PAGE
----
Mortgage Loan Programs
This is the most common type of mortgage. This type of loan often requires 3 – 20% of the total home value as a down payment. If the down payment is less than 20% of the purchase price, mortgage insurance will need to be obtained until your equity reaches 20% of the home value.
These government loans are available to veterans who have served in the U. S. Armed Services and, in certain cases, to spouses of decease veterans. The main benefit to a VA loan is the borrower does not need a down payment. The loan is guaranteed by the Department of Veteran Affairs, but funded by a conventional lender. The requirements vary depending on the year of service and if the discharge was honorable or dishonorable.
A jumbo mortgage is a home loan with an amount that exceeds conforming loan limits imposed by Fannie Mae and Freddie Mac, the two government sponsored enterprises that buy mortgages from lenders. Typically Jumbo mortgages are greater than $417,000. Jumbo loans may have higher rates than conventional mortgages and required down payments on these loans are generally larger than with conventional loans. A minimum credit score of 700 is usually needed to obtain jumbo financing.
Portfolio Loans are loans that are owned and serviced by the lender that issued the loan and kept in their investment portfolio. This is good news for the borrower as you and the lender will build a strong relationship enabling you to contact the lender directly with any questions you may have regarding your loan.
These government-backed loans allow people to purchase a home with as little as 3.5% down. The government doesn’t actually lend the money, but it does insure the mortgage.
Thought you couldn’t consider a refi? HARP II might be for you.
If you have been unable to get traditional refinancing because the value of your home has declined, you may be eligible to refinance through the HARP II (Home Affordable Refinance Program). Also known as the Making Home Affordable Program, HARP II, is designed to help homeowners get a more affordable, more stable mortgage.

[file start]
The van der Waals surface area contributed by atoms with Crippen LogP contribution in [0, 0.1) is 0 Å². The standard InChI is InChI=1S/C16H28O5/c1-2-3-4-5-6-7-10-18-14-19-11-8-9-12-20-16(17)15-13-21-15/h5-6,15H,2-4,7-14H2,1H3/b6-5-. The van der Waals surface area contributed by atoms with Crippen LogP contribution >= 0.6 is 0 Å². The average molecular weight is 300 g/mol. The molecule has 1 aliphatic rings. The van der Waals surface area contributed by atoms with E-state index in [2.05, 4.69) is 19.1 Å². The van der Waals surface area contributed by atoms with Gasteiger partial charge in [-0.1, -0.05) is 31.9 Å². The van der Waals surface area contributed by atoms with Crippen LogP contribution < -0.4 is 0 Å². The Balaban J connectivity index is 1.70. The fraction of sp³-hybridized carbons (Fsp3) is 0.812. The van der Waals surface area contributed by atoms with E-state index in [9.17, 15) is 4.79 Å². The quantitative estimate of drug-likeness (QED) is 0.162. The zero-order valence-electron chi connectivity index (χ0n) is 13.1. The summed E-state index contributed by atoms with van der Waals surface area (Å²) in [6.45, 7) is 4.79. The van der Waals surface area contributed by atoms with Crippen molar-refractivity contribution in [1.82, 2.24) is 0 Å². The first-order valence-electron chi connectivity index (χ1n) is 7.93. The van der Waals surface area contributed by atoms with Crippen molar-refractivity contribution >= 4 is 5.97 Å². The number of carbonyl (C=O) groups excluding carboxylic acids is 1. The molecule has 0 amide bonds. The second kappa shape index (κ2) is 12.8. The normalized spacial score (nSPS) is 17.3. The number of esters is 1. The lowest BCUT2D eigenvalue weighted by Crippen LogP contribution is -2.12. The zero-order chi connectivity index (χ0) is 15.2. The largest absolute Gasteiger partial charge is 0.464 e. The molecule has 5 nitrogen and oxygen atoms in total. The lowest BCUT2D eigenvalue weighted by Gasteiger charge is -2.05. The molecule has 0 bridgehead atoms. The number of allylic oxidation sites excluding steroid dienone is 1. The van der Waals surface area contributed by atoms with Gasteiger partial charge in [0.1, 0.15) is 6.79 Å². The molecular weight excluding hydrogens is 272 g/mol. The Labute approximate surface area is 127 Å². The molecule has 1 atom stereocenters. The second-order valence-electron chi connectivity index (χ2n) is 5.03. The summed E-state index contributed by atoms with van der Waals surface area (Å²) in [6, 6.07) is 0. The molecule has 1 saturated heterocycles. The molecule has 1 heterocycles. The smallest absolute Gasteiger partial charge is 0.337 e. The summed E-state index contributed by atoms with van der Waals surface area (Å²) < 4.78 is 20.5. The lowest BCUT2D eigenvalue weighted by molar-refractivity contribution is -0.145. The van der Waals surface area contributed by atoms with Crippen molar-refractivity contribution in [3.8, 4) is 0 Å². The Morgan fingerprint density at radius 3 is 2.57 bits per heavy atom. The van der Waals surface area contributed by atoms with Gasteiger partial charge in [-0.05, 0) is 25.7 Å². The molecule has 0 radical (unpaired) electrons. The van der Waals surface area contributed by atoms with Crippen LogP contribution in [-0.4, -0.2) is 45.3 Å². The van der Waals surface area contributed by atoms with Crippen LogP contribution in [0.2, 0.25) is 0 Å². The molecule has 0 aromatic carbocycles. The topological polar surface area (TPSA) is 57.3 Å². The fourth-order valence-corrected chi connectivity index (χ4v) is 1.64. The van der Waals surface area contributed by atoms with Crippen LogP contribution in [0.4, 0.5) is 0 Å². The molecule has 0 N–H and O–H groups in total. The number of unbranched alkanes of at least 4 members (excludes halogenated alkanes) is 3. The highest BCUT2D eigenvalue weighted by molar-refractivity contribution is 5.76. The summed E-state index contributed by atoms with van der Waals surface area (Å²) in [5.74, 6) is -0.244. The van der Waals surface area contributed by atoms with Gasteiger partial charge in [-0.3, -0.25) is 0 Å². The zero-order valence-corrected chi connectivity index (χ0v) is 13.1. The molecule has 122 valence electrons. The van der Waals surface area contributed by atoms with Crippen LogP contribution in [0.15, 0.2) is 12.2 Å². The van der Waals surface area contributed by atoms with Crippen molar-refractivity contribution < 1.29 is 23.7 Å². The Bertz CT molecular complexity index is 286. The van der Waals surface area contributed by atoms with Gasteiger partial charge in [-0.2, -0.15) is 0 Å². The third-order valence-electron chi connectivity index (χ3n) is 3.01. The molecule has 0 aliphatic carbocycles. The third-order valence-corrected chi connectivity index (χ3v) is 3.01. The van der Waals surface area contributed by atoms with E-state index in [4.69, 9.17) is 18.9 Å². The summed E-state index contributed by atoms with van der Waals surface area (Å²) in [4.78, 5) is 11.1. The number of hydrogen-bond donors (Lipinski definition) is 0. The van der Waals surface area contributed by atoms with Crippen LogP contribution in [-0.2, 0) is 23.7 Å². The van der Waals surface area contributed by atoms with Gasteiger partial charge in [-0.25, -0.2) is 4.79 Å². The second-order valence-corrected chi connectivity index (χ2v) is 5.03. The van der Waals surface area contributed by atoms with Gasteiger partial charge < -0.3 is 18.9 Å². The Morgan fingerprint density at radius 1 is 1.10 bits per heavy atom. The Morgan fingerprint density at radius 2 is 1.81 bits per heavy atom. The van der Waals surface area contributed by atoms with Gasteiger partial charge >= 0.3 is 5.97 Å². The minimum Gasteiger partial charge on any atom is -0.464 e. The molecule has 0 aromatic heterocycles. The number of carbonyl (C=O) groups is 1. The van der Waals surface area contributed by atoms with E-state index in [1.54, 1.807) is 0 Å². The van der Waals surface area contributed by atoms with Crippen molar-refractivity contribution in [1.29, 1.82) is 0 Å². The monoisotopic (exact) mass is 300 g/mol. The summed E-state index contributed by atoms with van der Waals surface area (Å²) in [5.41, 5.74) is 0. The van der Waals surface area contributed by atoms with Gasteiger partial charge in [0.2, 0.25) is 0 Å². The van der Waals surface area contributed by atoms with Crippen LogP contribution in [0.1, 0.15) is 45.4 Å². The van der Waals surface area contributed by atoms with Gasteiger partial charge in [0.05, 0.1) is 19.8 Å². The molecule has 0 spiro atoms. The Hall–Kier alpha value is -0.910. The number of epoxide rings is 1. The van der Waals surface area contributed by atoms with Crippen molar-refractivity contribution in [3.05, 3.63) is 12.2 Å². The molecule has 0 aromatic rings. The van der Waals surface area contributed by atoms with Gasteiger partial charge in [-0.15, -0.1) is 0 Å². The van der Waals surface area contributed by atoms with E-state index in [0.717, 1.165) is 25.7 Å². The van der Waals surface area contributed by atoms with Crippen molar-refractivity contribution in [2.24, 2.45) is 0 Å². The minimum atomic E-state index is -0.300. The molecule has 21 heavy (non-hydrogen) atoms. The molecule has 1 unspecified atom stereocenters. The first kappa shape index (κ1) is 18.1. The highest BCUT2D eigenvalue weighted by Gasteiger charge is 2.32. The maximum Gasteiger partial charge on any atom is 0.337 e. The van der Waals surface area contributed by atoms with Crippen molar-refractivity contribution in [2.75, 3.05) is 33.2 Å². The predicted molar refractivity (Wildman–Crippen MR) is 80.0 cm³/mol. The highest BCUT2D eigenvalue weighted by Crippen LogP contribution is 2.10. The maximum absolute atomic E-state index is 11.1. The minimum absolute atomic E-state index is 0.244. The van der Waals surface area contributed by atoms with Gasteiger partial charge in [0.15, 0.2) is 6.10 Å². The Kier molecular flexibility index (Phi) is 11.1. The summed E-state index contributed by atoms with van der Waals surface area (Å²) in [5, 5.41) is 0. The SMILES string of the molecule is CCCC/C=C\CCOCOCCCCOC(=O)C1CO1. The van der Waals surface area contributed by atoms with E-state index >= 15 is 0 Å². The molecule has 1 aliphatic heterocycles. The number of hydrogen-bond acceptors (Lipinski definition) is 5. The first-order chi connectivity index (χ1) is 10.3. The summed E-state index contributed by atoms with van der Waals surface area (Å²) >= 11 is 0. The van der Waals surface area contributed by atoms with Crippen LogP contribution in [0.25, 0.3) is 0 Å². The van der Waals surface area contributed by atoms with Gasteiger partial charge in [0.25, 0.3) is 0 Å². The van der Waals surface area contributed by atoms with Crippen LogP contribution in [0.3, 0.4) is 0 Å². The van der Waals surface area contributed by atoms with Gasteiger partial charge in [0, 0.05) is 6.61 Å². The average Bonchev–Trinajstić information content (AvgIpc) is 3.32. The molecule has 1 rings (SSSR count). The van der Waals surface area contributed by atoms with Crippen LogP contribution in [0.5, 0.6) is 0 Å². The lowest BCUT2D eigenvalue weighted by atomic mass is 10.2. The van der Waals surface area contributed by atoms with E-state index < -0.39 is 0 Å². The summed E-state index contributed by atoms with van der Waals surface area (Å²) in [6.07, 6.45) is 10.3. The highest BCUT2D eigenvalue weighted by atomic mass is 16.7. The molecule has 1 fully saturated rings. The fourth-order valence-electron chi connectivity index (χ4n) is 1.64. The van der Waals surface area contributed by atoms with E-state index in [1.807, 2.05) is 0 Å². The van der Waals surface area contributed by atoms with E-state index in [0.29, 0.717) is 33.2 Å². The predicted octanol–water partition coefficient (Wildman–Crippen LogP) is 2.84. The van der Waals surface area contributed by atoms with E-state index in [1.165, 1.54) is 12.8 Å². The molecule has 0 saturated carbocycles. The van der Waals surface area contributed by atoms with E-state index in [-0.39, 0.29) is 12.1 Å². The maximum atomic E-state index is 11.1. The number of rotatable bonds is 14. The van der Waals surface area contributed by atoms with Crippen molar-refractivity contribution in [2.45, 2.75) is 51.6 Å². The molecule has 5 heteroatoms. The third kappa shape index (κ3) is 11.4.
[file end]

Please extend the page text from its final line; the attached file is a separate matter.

In order to qualify for HARP II refinancing:
- Your existing loan must be a Fannie Mae or Freddie Mac originated loan
- The loan must have originated on or before June 1, 2009
- You must have made the last 6 months of payments on time
- No minimum credit score is required
- Only first mortgages are eligible; A Home Equity cannot be combined with a first mortgage, and no cash can be taken out
- Primary residences, second homes and investment properties of 1-to-4 units are eligible
- Appraisal may or may not be required
- To see if you are eligible for HARP II, talk to one of our Mortgage Loan Specialists in your area now!
Fixed Rate Loans
A fixed rate loan is ideal for individuals who plan on staying in their homes for a longer period of time. Interest rate and monthly payment amounts are fixed for the life of the loan making budgeting easier. Terms typically range from 10 – 30 years.
Adjustable Rate Loans
An adjustable rate loan is ideal for individuals who don’t plan to stay in their homes for a long period of time and expect their annual incomes to increase. Lower initial interest rates and payments free up funds early in the life of the loan. Rates adjust with the market after the initial loan period.
A Home Equity Conversion Mortgage (HECM), more commonly known as a reverse mortgage loan, allows you to access the equity you’ve built in your home without having to sell it. The Home Equity Conversion Loan is insured by the government via the Federal Housing Administration (FHA). The most unique feature of this government insured loan is that you never have to make a monthly mortgage payment. You can use the funds you receive as you wish: to supplement your retirement income, make home improvements, pay bills, or buy a new or second home. It’s all up to you. The loan is repaid only when you sell your home or it is no longer your principal residence. See our Reverse Mortgage page for further details.
Standard Bank reverse mortgages are guaranteed by the US Dept. of Housing and Urban Development and insured by the Federal Housing Administration. These materials are not from HUD or FHA and were not approved by HUD or a government agency.